LED streetlights projected to save $3.5M over 10 years

Posted 7/2/20

The Warwick City Council's approved Monday a $3.1 million contract to convert streetlights to LED lights in order to save energy and improve visibility in neighborhoods. The city first discussed converting to LED powered street lighting

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LED streetlights projected to save $3.5M over 10 years


The Warwick City Council’s approved Monday a $3.1 million contract to convert streetlights to LED lights in order to save energy and improve visibility in neighborhoods.

The city first discussed converting to LED powered street lighting in late 2018. After the city reviewed bids and issued a request for proposals, the city recommended the Wakefield-based streetlight company Partnership for Rhode Island Streetlight Management (PRISM) as the vendor for the new lights.

“This has been a long term initiative of the city,” Lucas Murray, special projects manager for the city planning department, said. 

Murray said conversion to LED streetlights could save the city over $700,000 in maintenance and energy fees annually, as well as being more environmentally friendly.

“There’s about $3.5 million in savings over the 10 year life of the bond,” Murray said. “Which really comes down to a major initiative to save money on the city, and I think there’s many other tangible benefits here.”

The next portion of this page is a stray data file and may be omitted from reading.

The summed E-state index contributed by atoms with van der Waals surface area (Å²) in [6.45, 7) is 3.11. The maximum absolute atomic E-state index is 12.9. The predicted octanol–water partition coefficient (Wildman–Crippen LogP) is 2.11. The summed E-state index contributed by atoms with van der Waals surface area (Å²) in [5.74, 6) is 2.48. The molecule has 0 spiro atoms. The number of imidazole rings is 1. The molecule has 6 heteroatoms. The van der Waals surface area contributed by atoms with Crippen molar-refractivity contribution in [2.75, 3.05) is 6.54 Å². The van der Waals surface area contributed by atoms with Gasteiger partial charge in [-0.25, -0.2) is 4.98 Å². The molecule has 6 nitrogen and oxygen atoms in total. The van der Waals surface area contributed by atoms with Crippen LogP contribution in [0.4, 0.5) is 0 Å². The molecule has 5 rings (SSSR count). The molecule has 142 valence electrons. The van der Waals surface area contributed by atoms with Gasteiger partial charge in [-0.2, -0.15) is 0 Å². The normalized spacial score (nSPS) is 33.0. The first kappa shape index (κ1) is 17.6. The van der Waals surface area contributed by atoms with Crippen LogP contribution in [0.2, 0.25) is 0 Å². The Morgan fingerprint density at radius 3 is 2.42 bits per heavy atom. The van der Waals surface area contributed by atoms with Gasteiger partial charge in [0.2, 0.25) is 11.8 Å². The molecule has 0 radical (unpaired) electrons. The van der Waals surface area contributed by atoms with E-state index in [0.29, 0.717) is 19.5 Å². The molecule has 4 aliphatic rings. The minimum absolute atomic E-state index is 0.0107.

Some of the additional benefits of LED streetlights that Murray listed include saving approximately 70 percent energy use, as well as the ability to customize light locations and strength based on constituents requests. He also said response to constituent complaints would be quicker with LED lights.

The scope of the $3.1 million project would include lighting and product design selection, pre-LED conversion maintenance, installation, refurbishment maintenance post conversion. Conversion would begin in January 2021 with an expected completion date of July of that year.

According to Murray, many LED lights have a blue hue, but warmer color versions have become available in recent years. He said that finding the balance between lighting that would not harm pedestrians and drivers’ eyes while still allowing people to see at night will be a priority during design.

“Ultimately, the design will address public health and public safety first,” Murray said. “And that’s what we’re looking at, vehicular, pedestrian safety, we obviously don’t want to endanger our residents, and we will take that into account.

Ward 6 City Councilwoman Donna Travis said that citizens in their wards have complained about the previous “red cap” lights for years.

“We have about 9,000 poles in the city, and I know for certain every single person in this city council has had a share of calls from constituents where streetlights are out,” Ward 5 City Councilman and finance committee chair Ed Ladouceur said. “We have red cap streetlights, which can be a very onerous process to try and get those red caps removed to get those lights lit.”

However, Ladouceur said that the National Grid has installed LED lights for free in some businesses and homes. He asked Murray if the reason installing lights on thousands of poles wasn’t free was because of the quantity, which Murray confirmed.